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#5213: Things were so much better when... (from Kathy S. Grey) (fwd)

From: Racine125@aol.com

Over and over I have marveled as members of Haiti's upper middle class concludes the phrase "Things were so much better when..." with the words "Duvalier was here".  Dear Lord!  The callousness involved in such a statement just doesn't jibe with the personalities involved, people I know to be thoughtful and self-respecting.

Any mention of the tens of thousands of Papa Doc's victims, his son's, or those of the more recent coup of 1991 - 1994,  immediately brings a screeching knee jerk reaction which boils down to something like, "Well, if Duvalier was so horrible, if Michel Francois should be judged, then so should Aristide for all the people he has killed!"

I am looking around for bodies, I don't see any.  Rameau has been judged for the Carrefour Feuilles massacre, if we want to pin that on Preval's administration.  Durocher-Bertin's assassination remains a mystery, no one knows who killed her.  Any other bodies to lay at the doorstep of Lavalas?  I sure saw a lot when good ol' Michel Francois was around.  I am not suggesting that no abuses took place under Aristide or Preval, but the difference in degree, in the sheer number of dead or tortured, seems never to enter into the thought processes of people who declare that "Things were so much better when...!"

It is true that majority class Haitians, *generally speaking*, are not exactly paragons of moral rectitude.  We can't deny it anymore, we have to face facts!  It is frustrating for people who possess a little something when their neighbors who possess a little something less never stop trying to pilfer and purloin the fruits of their labors.  And it is a fact that truthfulness, long-range planning, and a sense of personal honor are not exactly popular concepts here either.  These failings are belabored by the upper middle class, however, as justification for denying the vote to the majority class, or denying respect to the votes of the majority class should they make it to the polls and home again in one piece.

Here is the root of the current brouhaha over election mechanisms.  Everyone agrees that even with a second round of voting, Lavalas candidates would carry the majority of the Senate.  But instead of respecting that fact, the right wing focuses on the technicality of the election, rather than on the validity of the election.  The French-speaking magouilleurs can sonorously declaim the various imperfections in the election process - it lets them vaunt their "education" while simultaneously denying recognition to the majority who want Lavalas and want Aristide!

Some right-wingers seem to have adopted the term "democracy" to describe any discourtesy, arrogance, or just plain sottise commited by a majority class Haitian.  Does a truck driver invoke "truck right of way" (a concept not unknown in the United States!  :-)  ) and pull in front of milady's 4x4 on the Boulevard La Saline?  "Democracy!", she cries, "You see how these people are?"  Does the laundress talk back rudely to her client when the client demands to know where the other four brassieres and two pairs of shoelaces are, that went out with the wash but didn't come back in?  "Democracy!", cries the owner of the missing lingerie, "You see how these people are?  Things were better when..."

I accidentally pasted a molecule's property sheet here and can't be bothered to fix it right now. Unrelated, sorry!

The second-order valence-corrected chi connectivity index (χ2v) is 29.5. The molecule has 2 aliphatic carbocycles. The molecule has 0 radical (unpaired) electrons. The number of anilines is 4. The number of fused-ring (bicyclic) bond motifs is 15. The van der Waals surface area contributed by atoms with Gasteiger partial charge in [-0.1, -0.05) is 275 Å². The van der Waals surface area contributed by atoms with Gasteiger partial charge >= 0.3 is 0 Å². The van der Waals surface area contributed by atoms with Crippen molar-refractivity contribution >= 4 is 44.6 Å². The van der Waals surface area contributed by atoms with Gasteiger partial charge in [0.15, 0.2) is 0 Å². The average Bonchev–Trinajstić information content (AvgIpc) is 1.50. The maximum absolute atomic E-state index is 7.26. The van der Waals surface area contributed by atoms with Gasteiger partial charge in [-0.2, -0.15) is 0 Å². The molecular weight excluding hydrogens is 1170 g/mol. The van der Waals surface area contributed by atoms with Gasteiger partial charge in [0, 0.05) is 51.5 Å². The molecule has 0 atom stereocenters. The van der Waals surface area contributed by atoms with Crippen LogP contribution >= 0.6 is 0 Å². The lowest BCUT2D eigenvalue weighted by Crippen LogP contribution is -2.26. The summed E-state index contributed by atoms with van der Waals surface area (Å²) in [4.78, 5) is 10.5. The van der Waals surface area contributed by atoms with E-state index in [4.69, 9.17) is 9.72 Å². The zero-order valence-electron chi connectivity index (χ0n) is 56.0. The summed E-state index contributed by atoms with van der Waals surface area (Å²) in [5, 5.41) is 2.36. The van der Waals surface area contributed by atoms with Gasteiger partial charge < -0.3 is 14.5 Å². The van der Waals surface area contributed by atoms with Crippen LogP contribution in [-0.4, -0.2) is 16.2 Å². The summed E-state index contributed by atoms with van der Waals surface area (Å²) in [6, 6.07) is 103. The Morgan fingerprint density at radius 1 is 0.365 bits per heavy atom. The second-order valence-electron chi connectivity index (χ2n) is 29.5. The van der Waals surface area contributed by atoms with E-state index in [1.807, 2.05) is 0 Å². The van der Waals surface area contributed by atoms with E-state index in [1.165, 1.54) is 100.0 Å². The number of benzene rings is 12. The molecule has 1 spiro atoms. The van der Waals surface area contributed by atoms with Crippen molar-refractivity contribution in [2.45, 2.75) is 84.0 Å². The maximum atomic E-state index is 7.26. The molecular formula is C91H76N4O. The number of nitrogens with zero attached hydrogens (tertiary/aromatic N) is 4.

A relatively small proportion of poor rural Haitians in my area apparently believe that "Things were better when..." because "Things were cheaper then".  Well, of course things were cheaper then, things were cheaper then everywhere, not just in Haiti!  The fact that a gallon of gasoline costs more in the United States now than it did when Richard Nixon was elected does not mean that Nixon was a better President than Clinton.  But with the downward spiral of the gourde - thirty one gourdes to the US dollar as of this writing! - this may just become a rallying point for those who seek to turn the majority class away from it's own best interests.

One day I essayed a small debate with a man I know, an educated, professional man, when he uttered that talismanic phrase.

"Things were better when Duvalier was here," he said emphatically, in regard to a recent attempted rape in his neighborhood, perpetrated against a "bourgeoise" lady by a group of "malhereux" louts working in a gas station.  "We should have the death penalty again!  We should have it for rape!  And for demonstrating, too!"

"For demonstrating?", I quizzed.

"Well... yes!  They smash windows. They destroy property!  Things were better when Duvalier was here."

"For YOU!," I cried, exasperated at last.  "For YOU things were better. It was easier for you to slap down people who irritated or threatened you, you felt safer, so it was better for YOU.  For a lot of people things were a lot worse.  Go and talk to some survivors, some of the young women, student activists, who had their uterus perforated by Madame Max Adolphe and her bunch of psycho torturers!  Go talk to a few survivors of Anti-Gang or Ft. Dimanche. Go talk to people who can tell you how terrified they were of the Macoutes, go talk to people who had relatives murdered by the Army!  Do you think they feel like things were better for them?"

"Ahhhh, Kathy," replied my comrade, "that was only if you stuck your mouth (fouye bouch ou) in politics."  He seemed to feel that settled everything.  The fact that Haitian citizens actually have a right to express their political opinions eluded him, apparently.

Sooo... if things were better for you "when Duvalier was here", I don't trust you.  The social classes you despise definitely have a long way to go, but... so do YOU!

Peace and love,

Bon Mambo Racine Sans Bout Sa Te La Daginen
(Kathy S. Grey)

"Se bon ki ra", 
     Good is rare - Haitian Proverb

The VODOU Page - http://members.aol.com/racine125/index.html

(Posting from Jacmel, Haiti)